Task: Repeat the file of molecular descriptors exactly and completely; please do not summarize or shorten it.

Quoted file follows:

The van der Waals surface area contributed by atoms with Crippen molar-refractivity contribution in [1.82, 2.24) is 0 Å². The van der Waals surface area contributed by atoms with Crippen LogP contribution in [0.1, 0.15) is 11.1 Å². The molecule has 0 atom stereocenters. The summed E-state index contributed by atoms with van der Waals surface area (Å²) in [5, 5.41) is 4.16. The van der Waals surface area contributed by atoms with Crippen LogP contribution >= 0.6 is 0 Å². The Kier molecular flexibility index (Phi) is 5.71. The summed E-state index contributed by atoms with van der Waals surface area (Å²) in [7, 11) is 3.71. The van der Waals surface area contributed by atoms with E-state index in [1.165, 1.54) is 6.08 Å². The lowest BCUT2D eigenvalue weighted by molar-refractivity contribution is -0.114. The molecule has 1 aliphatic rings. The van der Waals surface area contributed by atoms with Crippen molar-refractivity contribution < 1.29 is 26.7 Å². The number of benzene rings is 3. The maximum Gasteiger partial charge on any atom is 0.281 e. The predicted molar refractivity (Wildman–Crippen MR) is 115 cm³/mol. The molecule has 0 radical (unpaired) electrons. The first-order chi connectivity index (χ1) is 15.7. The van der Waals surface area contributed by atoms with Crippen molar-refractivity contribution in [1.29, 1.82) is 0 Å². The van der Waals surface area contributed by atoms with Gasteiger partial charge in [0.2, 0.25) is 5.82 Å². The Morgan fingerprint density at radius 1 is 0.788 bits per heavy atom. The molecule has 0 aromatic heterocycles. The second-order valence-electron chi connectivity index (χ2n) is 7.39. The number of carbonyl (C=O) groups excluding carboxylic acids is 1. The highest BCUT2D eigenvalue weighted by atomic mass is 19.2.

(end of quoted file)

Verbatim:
The van der Waals surface area contributed by atoms with Crippen molar-refractivity contribution in [1.82, 2.24) is 0 Å². The van der Waals surface area contributed by atoms with Crippen LogP contribution in [0.1, 0.15) is 11.1 Å². The molecule has 0 atom stereocenters. The summed E-state index contributed by atoms with van der Waals surface area (Å²) in [5, 5.41) is 4.16. The van der Waals surface area contributed by atoms with Crippen LogP contribution >= 0.6 is 0 Å². The Kier molecular flexibility index (Phi) is 5.71. The summed E-state index contributed by atoms with van der Waals surface area (Å²) in [7, 11) is 3.71. The van der Waals surface area contributed by atoms with E-state index in [1.165, 1.54) is 6.08 Å². The lowest BCUT2D eigenvalue weighted by molar-refractivity contribution is -0.114. The molecule has 1 aliphatic rings. The van der Waals surface area contributed by atoms with Crippen molar-refractivity contribution < 1.29 is 26.7 Å². The number of benzene rings is 3. The maximum Gasteiger partial charge on any atom is 0.281 e. The predicted molar refractivity (Wildman–Crippen MR) is 115 cm³/mol. The molecule has 0 radical (unpaired) electrons. The first-order chi connectivity index (χ1) is 15.7. The van der Waals surface area contributed by atoms with Crippen molar-refractivity contribution in [1.29, 1.82) is 0 Å². The van der Waals surface area contributed by atoms with Gasteiger partial charge in [0.2, 0.25) is 5.82 Å². The Morgan fingerprint density at radius 1 is 0.788 bits per heavy atom. The molecule has 0 aromatic heterocycles. The second-order valence-electron chi connectivity index (χ2n) is 7.39. The number of carbonyl (C=O) groups excluding carboxylic acids is 1. The highest BCUT2D eigenvalue weighted by atomic mass is 19.2.